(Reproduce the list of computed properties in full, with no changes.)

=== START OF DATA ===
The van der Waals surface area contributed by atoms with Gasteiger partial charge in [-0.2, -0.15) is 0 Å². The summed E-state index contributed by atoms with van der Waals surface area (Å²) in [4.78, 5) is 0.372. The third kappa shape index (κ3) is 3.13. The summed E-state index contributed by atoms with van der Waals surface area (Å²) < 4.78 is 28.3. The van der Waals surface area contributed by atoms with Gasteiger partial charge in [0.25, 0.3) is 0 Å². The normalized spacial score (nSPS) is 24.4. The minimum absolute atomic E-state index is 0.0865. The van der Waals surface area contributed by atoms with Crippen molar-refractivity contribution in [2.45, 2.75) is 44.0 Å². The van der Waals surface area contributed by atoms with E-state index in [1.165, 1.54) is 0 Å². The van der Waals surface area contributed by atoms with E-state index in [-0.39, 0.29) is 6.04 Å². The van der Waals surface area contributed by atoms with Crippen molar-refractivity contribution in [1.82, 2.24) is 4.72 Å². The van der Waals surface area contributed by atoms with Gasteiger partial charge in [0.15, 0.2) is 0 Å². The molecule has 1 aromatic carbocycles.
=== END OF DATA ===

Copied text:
The van der Waals surface area contributed by atoms with Gasteiger partial charge in [-0.2, -0.15) is 0 Å². The summed E-state index contributed by atoms with van der Waals surface area (Å²) in [4.78, 5) is 0.372. The third kappa shape index (κ3) is 3.13. The summed E-state index contributed by atoms with van der Waals surface area (Å²) < 4.78 is 28.3. The van der Waals surface area contributed by atoms with Gasteiger partial charge in [0.25, 0.3) is 0 Å². The normalized spacial score (nSPS) is 24.4. The minimum absolute atomic E-state index is 0.0865. The van der Waals surface area contributed by atoms with Crippen molar-refractivity contribution in [2.45, 2.75) is 44.0 Å². The van der Waals surface area contributed by atoms with E-state index in [1.165, 1.54) is 0 Å². The van der Waals surface area contributed by atoms with E-state index in [-0.39, 0.29) is 6.04 Å². The van der Waals surface area contributed by atoms with Crippen molar-refractivity contribution in [1.82, 2.24) is 4.72 Å². The van der Waals surface area contributed by atoms with Gasteiger partial charge in [0.15, 0.2) is 0 Å². The molecule has 1 aromatic carbocycles.